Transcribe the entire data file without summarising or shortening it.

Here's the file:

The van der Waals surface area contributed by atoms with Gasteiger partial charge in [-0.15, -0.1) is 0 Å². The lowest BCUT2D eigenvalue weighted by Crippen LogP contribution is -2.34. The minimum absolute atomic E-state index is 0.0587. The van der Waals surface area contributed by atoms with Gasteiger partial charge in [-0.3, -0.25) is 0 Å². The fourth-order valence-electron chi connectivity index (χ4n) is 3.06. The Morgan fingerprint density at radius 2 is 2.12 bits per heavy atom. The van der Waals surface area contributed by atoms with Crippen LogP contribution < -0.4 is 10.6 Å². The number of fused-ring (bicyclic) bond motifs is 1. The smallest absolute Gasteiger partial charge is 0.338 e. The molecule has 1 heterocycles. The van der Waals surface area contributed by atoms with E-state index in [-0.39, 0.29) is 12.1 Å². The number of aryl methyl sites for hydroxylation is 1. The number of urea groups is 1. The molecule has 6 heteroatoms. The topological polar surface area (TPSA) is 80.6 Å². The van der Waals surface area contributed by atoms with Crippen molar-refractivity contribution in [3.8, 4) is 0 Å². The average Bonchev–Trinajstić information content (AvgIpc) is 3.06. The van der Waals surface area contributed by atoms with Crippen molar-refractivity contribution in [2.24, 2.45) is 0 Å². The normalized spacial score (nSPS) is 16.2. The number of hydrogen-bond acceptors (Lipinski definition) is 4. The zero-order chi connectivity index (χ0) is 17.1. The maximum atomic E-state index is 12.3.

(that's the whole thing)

The van der Waals surface area contributed by atoms with Gasteiger partial charge in [-0.15, -0.1) is 0 Å². The lowest BCUT2D eigenvalue weighted by Crippen LogP contribution is -2.34. The minimum absolute atomic E-state index is 0.0587. The van der Waals surface area contributed by atoms with Gasteiger partial charge in [-0.3, -0.25) is 0 Å². The fourth-order valence-electron chi connectivity index (χ4n) is 3.06. The Morgan fingerprint density at radius 2 is 2.12 bits per heavy atom. The van der Waals surface area contributed by atoms with Crippen LogP contribution < -0.4 is 10.6 Å². The number of fused-ring (bicyclic) bond motifs is 1. The smallest absolute Gasteiger partial charge is 0.338 e. The molecule has 1 heterocycles. The van der Waals surface area contributed by atoms with E-state index in [-0.39, 0.29) is 12.1 Å². The number of aryl methyl sites for hydroxylation is 1. The number of urea groups is 1. The molecule has 6 heteroatoms. The topological polar surface area (TPSA) is 80.6 Å². The van der Waals surface area contributed by atoms with Crippen molar-refractivity contribution in [3.8, 4) is 0 Å². The average Bonchev–Trinajstić information content (AvgIpc) is 3.06. The van der Waals surface area contributed by atoms with Crippen molar-refractivity contribution in [2.24, 2.45) is 0 Å². The normalized spacial score (nSPS) is 16.2. The number of hydrogen-bond acceptors (Lipinski definition) is 4. The zero-order chi connectivity index (χ0) is 17.1. The maximum atomic E-state index is 12.3.